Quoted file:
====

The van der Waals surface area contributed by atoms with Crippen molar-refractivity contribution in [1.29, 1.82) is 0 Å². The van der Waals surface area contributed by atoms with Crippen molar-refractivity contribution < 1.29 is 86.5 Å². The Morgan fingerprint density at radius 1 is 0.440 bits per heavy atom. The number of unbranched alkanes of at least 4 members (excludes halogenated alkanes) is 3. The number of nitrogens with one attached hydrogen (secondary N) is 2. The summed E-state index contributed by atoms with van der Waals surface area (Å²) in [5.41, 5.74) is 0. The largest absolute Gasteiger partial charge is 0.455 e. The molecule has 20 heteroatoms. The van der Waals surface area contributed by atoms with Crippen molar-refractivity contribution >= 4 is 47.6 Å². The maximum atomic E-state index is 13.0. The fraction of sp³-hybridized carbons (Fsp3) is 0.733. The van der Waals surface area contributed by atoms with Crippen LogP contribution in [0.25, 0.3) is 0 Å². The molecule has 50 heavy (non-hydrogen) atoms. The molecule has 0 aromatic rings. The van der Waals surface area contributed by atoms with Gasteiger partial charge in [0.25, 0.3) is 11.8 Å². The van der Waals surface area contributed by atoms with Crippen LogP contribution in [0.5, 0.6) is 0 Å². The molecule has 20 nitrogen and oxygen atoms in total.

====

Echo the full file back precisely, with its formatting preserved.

The van der Waals surface area contributed by atoms with Crippen molar-refractivity contribution in [1.29, 1.82) is 0 Å². The van der Waals surface area contributed by atoms with Crippen molar-refractivity contribution < 1.29 is 86.5 Å². The Morgan fingerprint density at radius 1 is 0.440 bits per heavy atom. The number of unbranched alkanes of at least 4 members (excludes halogenated alkanes) is 3. The number of nitrogens with one attached hydrogen (secondary N) is 2. The summed E-state index contributed by atoms with van der Waals surface area (Å²) in [5.41, 5.74) is 0. The largest absolute Gasteiger partial charge is 0.455 e. The molecule has 20 heteroatoms. The van der Waals surface area contributed by atoms with Crippen molar-refractivity contribution >= 4 is 47.6 Å². The maximum atomic E-state index is 13.0. The fraction of sp³-hybridized carbons (Fsp3) is 0.733. The van der Waals surface area contributed by atoms with Crippen LogP contribution in [0.25, 0.3) is 0 Å². The molecule has 50 heavy (non-hydrogen) atoms. The molecule has 0 aromatic rings. The van der Waals surface area contributed by atoms with Gasteiger partial charge in [0.25, 0.3) is 11.8 Å². The van der Waals surface area contributed by atoms with Crippen LogP contribution in [0.5, 0.6) is 0 Å². The molecule has 20 nitrogen and oxygen atoms in total.